Right after the election, everyone knew the results were a backlash against Obama (or a whitelash). Then, predictably because that’s how the internet works, people started having backlash against that backlash and said, no people didn’t vote for Trump because of white identity politics, they were voting out of economic anxiety. People actually claimed that even though the employment numbers were pretty good (I mean, despite Trump saying they weren’t-convenient, right?), and though things were bad in parts of the Midwest, there were signs they were getting better, and at the very least, people understood the issues now. All of this is why I still accept the first, initial take: Trump is the ultimate whitelash to Obama. Every action has an equal and opposite reaction, and Trump is that reaction to Obama. That’s why every Trump supporter would concede every point I’ve already made in this post already, but they would still stand by the guy, even if he shot someone in Fifth Avenue. That’s because Trump supporters love Trump because we hate him as much as we loved Obama. That’s it. That’s the one, prevailing reason and the underlying basis of Trumpism. And these folks, along with the folks who voted for Obama in 08 but switched to Trump in 16, turned on Obama because he wasn’t “one of the good ones,” who would just say that all race problems had disappeared overnight and that racism solely meant wearing a Klan hood and saying the n-word. And they hated Obama because he offered a little too much sympathy to those people causing all that trouble in those Facebook videos they saw of the European migrant crisis. And by the way, Obama’s name was similar to theirs, too. And suddenly there are all these reports about how whites might be the minority soon, and talk that even gender wasn’t as simple as they thought it should be. And there was the feeling that the mainstream media was more concerned with being PC than reporting how bad it was for white people. So they voted for the guy like them, who talked about race like they did and ignored the same lectures from his friends they got from their liberal friends. He, like them, wasn’t racist because he wasn’t in the Klan, even if his father was arrested at one of their rallies. And besides, maybe the criminal justice system could stand be a little more racist, “cater” a little less to minorities, and the PC police could stand to be real police again. And immigration services could stand to discriminate based off religion a little bit more. But unlike Obama, he had a name like their name. He had skin like their skin. He could help. Even if he didn’t want to help, he could help.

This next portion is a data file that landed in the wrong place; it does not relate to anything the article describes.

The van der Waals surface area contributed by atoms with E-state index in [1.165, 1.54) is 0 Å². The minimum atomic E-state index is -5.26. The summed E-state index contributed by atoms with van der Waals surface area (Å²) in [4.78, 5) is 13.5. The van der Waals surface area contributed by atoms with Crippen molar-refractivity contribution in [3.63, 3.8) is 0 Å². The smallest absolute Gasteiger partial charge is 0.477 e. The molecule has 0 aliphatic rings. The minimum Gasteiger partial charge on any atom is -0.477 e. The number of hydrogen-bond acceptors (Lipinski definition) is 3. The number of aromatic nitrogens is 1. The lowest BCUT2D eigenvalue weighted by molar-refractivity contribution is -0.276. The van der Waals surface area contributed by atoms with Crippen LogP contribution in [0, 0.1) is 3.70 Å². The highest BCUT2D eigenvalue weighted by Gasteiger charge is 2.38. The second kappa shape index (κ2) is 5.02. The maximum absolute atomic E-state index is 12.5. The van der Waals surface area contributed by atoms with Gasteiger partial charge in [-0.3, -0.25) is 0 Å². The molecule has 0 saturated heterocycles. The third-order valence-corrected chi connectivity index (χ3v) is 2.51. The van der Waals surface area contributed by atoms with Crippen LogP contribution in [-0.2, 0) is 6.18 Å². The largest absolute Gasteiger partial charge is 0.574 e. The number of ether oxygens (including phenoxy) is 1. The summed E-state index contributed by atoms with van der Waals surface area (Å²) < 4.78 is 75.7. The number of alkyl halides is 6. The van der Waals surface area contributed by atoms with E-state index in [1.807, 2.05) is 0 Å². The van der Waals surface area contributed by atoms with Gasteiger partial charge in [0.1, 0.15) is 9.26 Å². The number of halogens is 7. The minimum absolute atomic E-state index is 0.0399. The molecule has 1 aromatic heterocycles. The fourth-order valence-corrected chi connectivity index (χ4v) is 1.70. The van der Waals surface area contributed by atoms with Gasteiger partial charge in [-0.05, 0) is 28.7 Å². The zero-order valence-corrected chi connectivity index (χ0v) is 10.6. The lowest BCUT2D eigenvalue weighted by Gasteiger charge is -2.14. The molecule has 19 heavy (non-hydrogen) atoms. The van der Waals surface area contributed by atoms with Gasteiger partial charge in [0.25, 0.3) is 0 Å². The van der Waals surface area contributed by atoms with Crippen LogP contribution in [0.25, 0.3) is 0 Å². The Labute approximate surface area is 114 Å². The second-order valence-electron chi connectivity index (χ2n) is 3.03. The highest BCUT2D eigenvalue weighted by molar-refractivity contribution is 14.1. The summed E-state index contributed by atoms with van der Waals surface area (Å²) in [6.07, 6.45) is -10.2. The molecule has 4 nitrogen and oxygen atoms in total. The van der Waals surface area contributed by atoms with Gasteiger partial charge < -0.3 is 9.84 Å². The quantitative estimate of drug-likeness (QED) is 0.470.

Yeah, it’s probably not fair to include this, but please explain why this meme was so popular in the Deplorables Facebook group. I am just not seeing the economic anxiety.